Friday, 27 November 2015

A Psychogeography of Lofthouse – Part 1

For the ‘Ruhleben - Lofthouse Park Civilian Internment Project’

On November 25th 2015 Tim Waters and I carried out a drift around what had been, in the First World War, a prisoner of war internment camp in Lofthouse, Wakefield, West Yorkshire. The particular area that was the camp, is adjacent to a modern housing estate located opposite the golf course.

The image below is taken from Wakefield Libraries Collection and I found it on 'The Neglected Books Page' which discusses a book called Time Stood Still: My Internment in England 1914-1918, by Paul Cohen-Portheim. The book is about a German civilian who was interned at Lofthouse. The overview of the book (linked above) is worth reading as it gives you an insight into life there from one person’s perspective:
“The past was dead, the future, if there should be a future, was a blank, there was nothing left but the present, and my present was the life of a prisoner.” (Paul Cohen-Portheim).

The objective of our walk was psychogeographical to the extent that a) we were looking for material archaeology in the terrain that may lead to clues of the area’s past and b) we wanted to get as sense of the aesthetics of the space as it is today.

A good example of material archaeology are drain covers, inspection covers, manhole covers and infrastructure grills of various kinds. They can often tell you about the industrial (and social) history of an area. Sometimes you are able to date the object itself, which then indicates infrastructure work during a particular period in the area’s history. The above cover is for Yorkshire Water Authority and is on the north of the area that would have been the original camp. Yorkshire Water no longer use the ‘authority’ part of the name, so this dates it prior to the privatisation of water authorities in the UK under the Water Act of 1989. The company name is Brickhouse Dudley, and as this article in Black Country Bugle explains, the company used this name prior to 1967. So we can be sure that this part of the water system was either installed, extended or updated at some point prior to that time.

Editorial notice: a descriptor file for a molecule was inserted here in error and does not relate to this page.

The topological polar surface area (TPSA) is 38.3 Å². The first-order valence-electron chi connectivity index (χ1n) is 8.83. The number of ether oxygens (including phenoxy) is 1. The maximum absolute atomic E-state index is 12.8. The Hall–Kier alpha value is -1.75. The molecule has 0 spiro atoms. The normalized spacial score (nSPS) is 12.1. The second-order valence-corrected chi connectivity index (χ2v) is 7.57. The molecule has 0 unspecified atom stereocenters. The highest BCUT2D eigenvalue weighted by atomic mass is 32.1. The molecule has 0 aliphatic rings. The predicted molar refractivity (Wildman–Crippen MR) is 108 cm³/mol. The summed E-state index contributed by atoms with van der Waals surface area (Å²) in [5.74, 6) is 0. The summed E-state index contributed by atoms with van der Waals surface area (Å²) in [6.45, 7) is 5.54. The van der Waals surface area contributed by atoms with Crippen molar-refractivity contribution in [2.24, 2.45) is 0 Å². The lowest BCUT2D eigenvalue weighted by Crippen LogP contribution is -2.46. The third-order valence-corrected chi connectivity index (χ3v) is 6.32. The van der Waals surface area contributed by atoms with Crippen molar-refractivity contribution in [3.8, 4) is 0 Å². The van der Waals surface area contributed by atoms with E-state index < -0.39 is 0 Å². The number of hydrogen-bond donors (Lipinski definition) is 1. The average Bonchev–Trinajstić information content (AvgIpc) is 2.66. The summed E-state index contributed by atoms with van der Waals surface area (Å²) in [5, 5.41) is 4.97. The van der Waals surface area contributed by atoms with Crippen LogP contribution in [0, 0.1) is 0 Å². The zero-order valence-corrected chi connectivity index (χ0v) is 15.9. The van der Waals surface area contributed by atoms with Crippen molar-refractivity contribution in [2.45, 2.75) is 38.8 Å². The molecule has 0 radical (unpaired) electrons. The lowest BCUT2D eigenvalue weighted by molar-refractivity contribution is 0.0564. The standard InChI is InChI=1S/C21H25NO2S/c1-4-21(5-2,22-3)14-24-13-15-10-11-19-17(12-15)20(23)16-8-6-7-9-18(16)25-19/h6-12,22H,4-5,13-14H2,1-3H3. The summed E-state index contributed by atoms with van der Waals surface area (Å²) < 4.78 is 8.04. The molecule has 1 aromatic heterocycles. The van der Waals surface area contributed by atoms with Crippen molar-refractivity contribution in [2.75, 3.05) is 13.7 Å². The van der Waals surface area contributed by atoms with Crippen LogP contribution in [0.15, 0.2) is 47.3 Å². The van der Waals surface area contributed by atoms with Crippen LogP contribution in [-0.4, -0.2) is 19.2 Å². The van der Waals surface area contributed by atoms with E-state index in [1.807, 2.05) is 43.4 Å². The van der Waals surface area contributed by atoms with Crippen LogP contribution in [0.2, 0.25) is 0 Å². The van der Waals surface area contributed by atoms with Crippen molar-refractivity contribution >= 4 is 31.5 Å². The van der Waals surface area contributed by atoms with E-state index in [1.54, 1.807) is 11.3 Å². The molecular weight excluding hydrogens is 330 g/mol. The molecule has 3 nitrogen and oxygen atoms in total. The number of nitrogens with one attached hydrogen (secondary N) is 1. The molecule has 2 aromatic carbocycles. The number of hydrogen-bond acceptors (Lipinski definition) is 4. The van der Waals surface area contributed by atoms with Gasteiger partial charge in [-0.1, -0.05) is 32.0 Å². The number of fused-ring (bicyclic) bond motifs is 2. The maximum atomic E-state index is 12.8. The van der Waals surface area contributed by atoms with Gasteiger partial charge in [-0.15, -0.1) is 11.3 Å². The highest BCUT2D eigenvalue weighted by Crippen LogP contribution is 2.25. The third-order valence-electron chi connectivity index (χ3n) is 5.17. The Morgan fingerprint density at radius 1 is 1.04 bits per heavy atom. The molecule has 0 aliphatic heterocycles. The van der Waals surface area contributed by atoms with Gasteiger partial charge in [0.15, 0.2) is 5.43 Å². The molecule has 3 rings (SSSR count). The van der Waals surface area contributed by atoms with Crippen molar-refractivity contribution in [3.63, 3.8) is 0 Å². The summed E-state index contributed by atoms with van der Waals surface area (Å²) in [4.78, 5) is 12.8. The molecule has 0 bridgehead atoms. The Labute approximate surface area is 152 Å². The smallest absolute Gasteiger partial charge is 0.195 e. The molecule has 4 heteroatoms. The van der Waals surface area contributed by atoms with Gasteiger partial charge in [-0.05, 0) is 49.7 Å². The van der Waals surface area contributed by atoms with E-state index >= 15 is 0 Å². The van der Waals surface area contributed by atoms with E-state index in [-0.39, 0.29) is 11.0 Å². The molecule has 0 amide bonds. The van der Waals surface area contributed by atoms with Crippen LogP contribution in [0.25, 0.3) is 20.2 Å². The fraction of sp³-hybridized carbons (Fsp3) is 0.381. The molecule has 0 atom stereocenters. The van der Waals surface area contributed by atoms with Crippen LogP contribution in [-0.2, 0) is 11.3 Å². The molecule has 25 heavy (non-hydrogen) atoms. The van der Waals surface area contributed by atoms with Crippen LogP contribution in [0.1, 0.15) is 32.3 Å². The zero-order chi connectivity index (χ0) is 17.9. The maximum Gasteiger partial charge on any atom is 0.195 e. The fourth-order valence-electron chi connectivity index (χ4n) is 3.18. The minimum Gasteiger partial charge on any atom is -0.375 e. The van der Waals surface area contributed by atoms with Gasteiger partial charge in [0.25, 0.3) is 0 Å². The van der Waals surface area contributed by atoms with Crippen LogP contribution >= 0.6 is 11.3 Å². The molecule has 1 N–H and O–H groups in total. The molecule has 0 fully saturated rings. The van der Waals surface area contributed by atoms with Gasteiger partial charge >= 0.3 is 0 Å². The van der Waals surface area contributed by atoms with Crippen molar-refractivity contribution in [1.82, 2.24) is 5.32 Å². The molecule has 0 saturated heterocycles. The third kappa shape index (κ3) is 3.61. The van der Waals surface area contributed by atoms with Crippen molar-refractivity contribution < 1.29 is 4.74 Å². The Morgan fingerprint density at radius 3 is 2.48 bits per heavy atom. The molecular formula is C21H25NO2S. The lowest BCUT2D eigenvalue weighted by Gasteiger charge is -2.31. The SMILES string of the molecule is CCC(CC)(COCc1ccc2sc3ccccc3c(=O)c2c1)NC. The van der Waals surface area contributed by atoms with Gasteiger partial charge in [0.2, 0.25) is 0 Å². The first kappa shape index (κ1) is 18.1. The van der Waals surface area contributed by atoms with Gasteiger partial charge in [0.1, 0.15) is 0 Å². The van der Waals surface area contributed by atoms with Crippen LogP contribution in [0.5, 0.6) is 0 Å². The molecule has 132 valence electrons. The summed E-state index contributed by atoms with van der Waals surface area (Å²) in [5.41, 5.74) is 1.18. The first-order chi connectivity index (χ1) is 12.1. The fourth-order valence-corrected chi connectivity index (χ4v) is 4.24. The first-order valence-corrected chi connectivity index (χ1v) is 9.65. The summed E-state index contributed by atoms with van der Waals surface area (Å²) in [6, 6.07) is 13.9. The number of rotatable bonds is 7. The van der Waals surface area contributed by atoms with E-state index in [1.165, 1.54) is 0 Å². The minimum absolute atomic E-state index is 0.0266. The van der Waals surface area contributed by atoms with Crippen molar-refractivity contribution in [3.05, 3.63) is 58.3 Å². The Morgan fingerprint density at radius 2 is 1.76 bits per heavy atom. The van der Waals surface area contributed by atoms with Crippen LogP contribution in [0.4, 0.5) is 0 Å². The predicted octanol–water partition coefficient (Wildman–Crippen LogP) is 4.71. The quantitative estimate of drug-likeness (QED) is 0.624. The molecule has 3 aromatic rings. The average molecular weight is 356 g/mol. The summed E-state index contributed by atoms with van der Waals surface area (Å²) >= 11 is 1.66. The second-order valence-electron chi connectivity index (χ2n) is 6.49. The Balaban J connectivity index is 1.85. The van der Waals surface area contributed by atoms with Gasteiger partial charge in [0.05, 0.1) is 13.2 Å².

The above image is on the large set of flats on the entrance to the estate. Tim and I thought it very odd that windows on a new building had been filled in. It is reminiscent of the window tax of the 18C and 19C.

While we did walk around the new estate, we felt the periphery of it would lead us to more 'concrete' clues. This blob of concrete, with a smudge of yellow road-marking paint on it, was quite near the water and electricity infrastructure hub, which was surrounded by bollards in a most striking way, placed to prevent any temptation of the will to park!

While we were at this above spot a woman pulled out of the estate in her BMW, which indicated to me that this was probably a ‘middle-class’ housing estate, although Tim thought that the empty jar of olives was a better indication. I had to agree.

This fenced-off ‘scrubland’ to the south of the new estate probably partly covers the area that was the original camp. It would have been interesting in term of signs on the ground if we could have accessed it. Peter Duffy dominated this side of the estate. When we came across this sign we were unsure what the company did. But it later became apparent, when co-incidentally our different route back to the station took us past their HQ. They are civil engineers.

The picture below is both a random image of a psychogeographer in action, but also it is the gateway from the new estate onto a public footpath that takes you into a nearby field.

We went to the edge of this agricultural field and tried to look on the ground for any old bricks or stones that led to any clues.

I later read that the site used to be Roper’s Brickworks. From what I can tell Roper’s seems to be related to this quarry which dominated the Lofthouse Gate area at one time: Lofthouse Gate Brickworks. In the book Welcome to my World the author, Charlie Walker, says:
“I had obtained a job at a local brick yard: Roper's Brickworks at Lofthouse Gate near Wakefield. It was owned by Aberford Quarries and managed by a great bloke called Cliff Farrar. Cliff lived in a big house nearby and had become the manager after marrying the previous owner’s daughter. Yes, Cliff’s wife was old man Roper’s daughter.”

Part 2 of the blog is available here.

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